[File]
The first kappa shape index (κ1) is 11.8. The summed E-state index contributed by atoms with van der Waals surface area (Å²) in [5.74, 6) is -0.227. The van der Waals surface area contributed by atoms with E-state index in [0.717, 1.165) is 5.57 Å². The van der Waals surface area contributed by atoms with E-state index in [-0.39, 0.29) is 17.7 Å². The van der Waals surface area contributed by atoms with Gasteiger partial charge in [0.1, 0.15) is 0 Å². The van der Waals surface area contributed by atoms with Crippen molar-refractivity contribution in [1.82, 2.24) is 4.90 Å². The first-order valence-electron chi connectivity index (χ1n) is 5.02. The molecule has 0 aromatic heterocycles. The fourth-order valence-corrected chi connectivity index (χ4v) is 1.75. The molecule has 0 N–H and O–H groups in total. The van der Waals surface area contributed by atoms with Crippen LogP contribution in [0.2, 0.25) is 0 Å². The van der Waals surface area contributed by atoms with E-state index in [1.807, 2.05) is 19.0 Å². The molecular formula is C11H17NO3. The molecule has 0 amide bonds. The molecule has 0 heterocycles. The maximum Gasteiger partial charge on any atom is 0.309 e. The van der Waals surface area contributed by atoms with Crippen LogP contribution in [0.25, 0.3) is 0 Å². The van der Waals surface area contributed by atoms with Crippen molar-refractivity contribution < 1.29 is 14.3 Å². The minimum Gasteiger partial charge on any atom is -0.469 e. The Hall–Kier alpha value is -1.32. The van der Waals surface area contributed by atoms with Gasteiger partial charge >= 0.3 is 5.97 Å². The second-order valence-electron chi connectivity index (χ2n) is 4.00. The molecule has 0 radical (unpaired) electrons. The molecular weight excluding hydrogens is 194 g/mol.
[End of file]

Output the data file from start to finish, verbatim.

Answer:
The first kappa shape index (κ1) is 11.8. The summed E-state index contributed by atoms with van der Waals surface area (Å²) in [5.74, 6) is -0.227. The van der Waals surface area contributed by atoms with E-state index in [0.717, 1.165) is 5.57 Å². The van der Waals surface area contributed by atoms with E-state index in [-0.39, 0.29) is 17.7 Å². The van der Waals surface area contributed by atoms with Gasteiger partial charge in [0.1, 0.15) is 0 Å². The van der Waals surface area contributed by atoms with Crippen molar-refractivity contribution in [1.82, 2.24) is 4.90 Å². The first-order valence-electron chi connectivity index (χ1n) is 5.02. The molecule has 0 aromatic heterocycles. The fourth-order valence-corrected chi connectivity index (χ4v) is 1.75. The molecule has 0 N–H and O–H groups in total. The van der Waals surface area contributed by atoms with Crippen LogP contribution in [0.2, 0.25) is 0 Å². The van der Waals surface area contributed by atoms with E-state index in [1.807, 2.05) is 19.0 Å². The molecular formula is C11H17NO3. The molecule has 0 amide bonds. The molecule has 0 heterocycles. The maximum Gasteiger partial charge on any atom is 0.309 e. The van der Waals surface area contributed by atoms with Crippen LogP contribution in [0.25, 0.3) is 0 Å². The van der Waals surface area contributed by atoms with Crippen molar-refractivity contribution < 1.29 is 14.3 Å². The minimum Gasteiger partial charge on any atom is -0.469 e. The Hall–Kier alpha value is -1.32. The van der Waals surface area contributed by atoms with Gasteiger partial charge >= 0.3 is 5.97 Å². The second-order valence-electron chi connectivity index (χ2n) is 4.00. The molecule has 0 radical (unpaired) electrons. The molecular weight excluding hydrogens is 194 g/mol.